Last week, the U.S. Environmental Protection Agency ("EPA") outlined what it terms a "rigorous accountability framework" for addressing pollution levels in the Chesapeake Bay and its tributaries. This is the latest in a series of federal efforts to address levels of nitrogen, phosphorus and sediment in the Chesapeake Bay watershed that are harmful to both animal and plant life. Most significant about these measures is that they include, for the first time in the 26-year history of the cleanup effort of the Chesapeake Bay, a number of punitive measures intended to force compliance with pollution controls by the six Chesapeake Bay states—Delaware, Maryland, New York, Pennyslvania, Virginia and West Virginia—and the District of Columbia.

This update outlines the punitive measures being imposed by the EPA, including the legal issues raised. It also describes the regulatory regime in place to address pollution levels. This regulatory approach was overhauled by the Obama administration in Executive Order 13508: Chesapeake Bay Protection and Restoration, dated May 12, 2009. This Executive Order, and the Draft Strategy proposed by the EPA that followed it, outlined a new strategy for cleaning up the Bay, including the punitive efforts announced this week. Finally, this update discusses what measures are expected in 2010.

The Problem and an Overview of Corrective Efforts

The EPA outlined the problems facing the Chesapeake Bay ecosystem in its "Draft Strategy for Protecting and Restoring the Chesapeake Bay," issued November 9, 2009.

The water continues to be polluted, populations of oysters are at an all-time low, and habitats such as underwater grass beds and wetlands are degraded. The problems facing the Chesapeake Bay stem from human activity that has transformed the natural landscape, the impacts of which have accelerated because of rapid growth and development. The population in the watershed has doubled since 1950, and the resulting development has destroyed forests and wetlands that previously filtered pollution and provided wildlife habitat. Farms have been converted to subdivisions, and suburban sprawl has led to a proliferation of roads, parking lots, and rooftops, as well as increased numbers of vehicles on the roads. Historic overharvest of fish and shellfish has contributed to the decline of key species in the Bay. Water is polluted primarily by nitrogen and phosphorus from agricultural land, cities and towns, wastewater plants, and airborne contaminants. (Page Three of Executive Summary)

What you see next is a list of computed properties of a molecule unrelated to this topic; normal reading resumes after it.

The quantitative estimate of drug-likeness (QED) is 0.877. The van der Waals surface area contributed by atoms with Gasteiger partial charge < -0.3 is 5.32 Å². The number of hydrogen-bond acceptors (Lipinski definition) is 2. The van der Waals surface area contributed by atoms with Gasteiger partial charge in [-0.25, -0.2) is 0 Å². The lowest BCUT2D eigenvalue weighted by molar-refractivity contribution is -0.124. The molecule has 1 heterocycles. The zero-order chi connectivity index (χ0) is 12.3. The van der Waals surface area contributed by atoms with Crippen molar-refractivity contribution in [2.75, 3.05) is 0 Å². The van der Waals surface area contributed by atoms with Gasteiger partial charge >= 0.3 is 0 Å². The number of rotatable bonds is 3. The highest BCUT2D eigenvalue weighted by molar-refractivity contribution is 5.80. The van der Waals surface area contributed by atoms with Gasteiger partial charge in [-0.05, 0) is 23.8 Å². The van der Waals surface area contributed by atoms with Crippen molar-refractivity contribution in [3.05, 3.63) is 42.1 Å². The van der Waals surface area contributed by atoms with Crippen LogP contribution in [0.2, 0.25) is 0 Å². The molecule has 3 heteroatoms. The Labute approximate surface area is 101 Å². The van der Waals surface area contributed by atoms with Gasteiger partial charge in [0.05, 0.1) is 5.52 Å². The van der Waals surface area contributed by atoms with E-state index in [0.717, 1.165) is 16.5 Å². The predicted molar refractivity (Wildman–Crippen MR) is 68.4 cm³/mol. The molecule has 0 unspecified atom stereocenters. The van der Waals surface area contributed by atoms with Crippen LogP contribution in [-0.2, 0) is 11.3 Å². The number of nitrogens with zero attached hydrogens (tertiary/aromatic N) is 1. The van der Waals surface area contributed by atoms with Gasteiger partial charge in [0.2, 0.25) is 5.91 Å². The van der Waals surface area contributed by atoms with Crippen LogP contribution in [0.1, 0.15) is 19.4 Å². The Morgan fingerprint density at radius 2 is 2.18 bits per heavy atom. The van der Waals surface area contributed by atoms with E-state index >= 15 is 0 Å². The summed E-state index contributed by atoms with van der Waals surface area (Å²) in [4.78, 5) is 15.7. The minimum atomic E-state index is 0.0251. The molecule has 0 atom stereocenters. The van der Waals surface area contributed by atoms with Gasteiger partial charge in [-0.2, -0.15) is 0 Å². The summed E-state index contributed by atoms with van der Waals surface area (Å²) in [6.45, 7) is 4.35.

In addition to extensive and diffuse sources of pollution, the large number of organizations involved in the cleanup process has added to the complexity of the effort. The Chesapeake Bay cleanup includes more than 20 federal agencies; six states, the District of Columbia, and thousands of local governments; watershed associations; riverkeeper and other civic groups; regional councils; tens of thousands of farmers; a large number of developers, agribusiness and other companies; and more than 5 million homeowners.

  • Federal Efforts: In 1983, the Chesapeake Bay Program ("Program") was established to address the problems facing the Chesapeake. It includes the federal government (represented by the EPA), along with the states of Maryland, Pennsylvania, and Virginia; the District of Columbia; and a number of citizen groups. The Program was established to set voluntary directives to reduce pollution and restore the Bay. The most recent directive was the Chesapeake 2000 agreement, establishing water quality goals for the next 25 years. The governors of the states of New York, Delaware and West Virginia all signed a Memorandum of Understanding that committed to these goals.